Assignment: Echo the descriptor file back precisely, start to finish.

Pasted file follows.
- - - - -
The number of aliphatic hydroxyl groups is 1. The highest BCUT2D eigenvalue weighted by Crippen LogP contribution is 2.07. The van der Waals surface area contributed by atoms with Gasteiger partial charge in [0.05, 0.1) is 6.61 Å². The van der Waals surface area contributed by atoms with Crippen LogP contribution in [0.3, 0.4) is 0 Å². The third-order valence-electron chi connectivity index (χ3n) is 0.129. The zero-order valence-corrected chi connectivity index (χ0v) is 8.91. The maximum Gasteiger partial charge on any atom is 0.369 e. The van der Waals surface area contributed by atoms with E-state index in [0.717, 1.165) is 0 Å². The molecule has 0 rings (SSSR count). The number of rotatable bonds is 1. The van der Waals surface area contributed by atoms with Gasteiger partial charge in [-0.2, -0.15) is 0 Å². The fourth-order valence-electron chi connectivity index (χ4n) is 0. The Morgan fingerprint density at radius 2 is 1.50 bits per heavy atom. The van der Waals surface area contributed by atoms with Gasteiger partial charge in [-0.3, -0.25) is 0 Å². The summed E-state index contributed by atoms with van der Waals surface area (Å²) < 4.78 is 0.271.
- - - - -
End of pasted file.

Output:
The number of aliphatic hydroxyl groups is 1. The highest BCUT2D eigenvalue weighted by Crippen LogP contribution is 2.07. The van der Waals surface area contributed by atoms with Gasteiger partial charge in [0.05, 0.1) is 6.61 Å². The van der Waals surface area contributed by atoms with Crippen LogP contribution in [0.3, 0.4) is 0 Å². The third-order valence-electron chi connectivity index (χ3n) is 0.129. The zero-order valence-corrected chi connectivity index (χ0v) is 8.91. The maximum Gasteiger partial charge on any atom is 0.369 e. The van der Waals surface area contributed by atoms with E-state index in [0.717, 1.165) is 0 Å². The molecule has 0 rings (SSSR count). The number of rotatable bonds is 1. The van der Waals surface area contributed by atoms with Gasteiger partial charge in [-0.2, -0.15) is 0 Å². The fourth-order valence-electron chi connectivity index (χ4n) is 0. The Morgan fingerprint density at radius 2 is 1.50 bits per heavy atom. The van der Waals surface area contributed by atoms with Gasteiger partial charge in [-0.3, -0.25) is 0 Å². The summed E-state index contributed by atoms with van der Waals surface area (Å²) < 4.78 is 0.271.